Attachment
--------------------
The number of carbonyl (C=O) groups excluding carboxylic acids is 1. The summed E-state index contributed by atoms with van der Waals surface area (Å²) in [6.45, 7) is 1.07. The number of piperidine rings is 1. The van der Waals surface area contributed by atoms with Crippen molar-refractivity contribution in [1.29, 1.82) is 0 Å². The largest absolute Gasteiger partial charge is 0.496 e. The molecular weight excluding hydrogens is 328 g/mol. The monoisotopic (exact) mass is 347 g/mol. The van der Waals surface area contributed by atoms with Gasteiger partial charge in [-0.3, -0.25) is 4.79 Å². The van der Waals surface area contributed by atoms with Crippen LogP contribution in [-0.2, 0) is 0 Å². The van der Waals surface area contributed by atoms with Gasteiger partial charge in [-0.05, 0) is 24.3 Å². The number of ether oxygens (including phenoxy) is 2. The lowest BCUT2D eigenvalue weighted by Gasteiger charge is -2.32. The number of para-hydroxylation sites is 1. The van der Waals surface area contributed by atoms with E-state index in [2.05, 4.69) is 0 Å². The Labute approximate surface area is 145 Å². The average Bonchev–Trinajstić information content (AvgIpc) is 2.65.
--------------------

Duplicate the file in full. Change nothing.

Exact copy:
The number of carbonyl (C=O) groups excluding carboxylic acids is 1. The summed E-state index contributed by atoms with van der Waals surface area (Å²) in [6.45, 7) is 1.07. The number of piperidine rings is 1. The van der Waals surface area contributed by atoms with Crippen molar-refractivity contribution in [1.29, 1.82) is 0 Å². The largest absolute Gasteiger partial charge is 0.496 e. The molecular weight excluding hydrogens is 328 g/mol. The monoisotopic (exact) mass is 347 g/mol. The van der Waals surface area contributed by atoms with Gasteiger partial charge in [-0.3, -0.25) is 4.79 Å². The van der Waals surface area contributed by atoms with Crippen LogP contribution in [-0.2, 0) is 0 Å². The van der Waals surface area contributed by atoms with Gasteiger partial charge in [-0.05, 0) is 24.3 Å². The number of ether oxygens (including phenoxy) is 2. The lowest BCUT2D eigenvalue weighted by Gasteiger charge is -2.32. The number of para-hydroxylation sites is 1. The van der Waals surface area contributed by atoms with E-state index in [2.05, 4.69) is 0 Å². The Labute approximate surface area is 145 Å². The average Bonchev–Trinajstić information content (AvgIpc) is 2.65.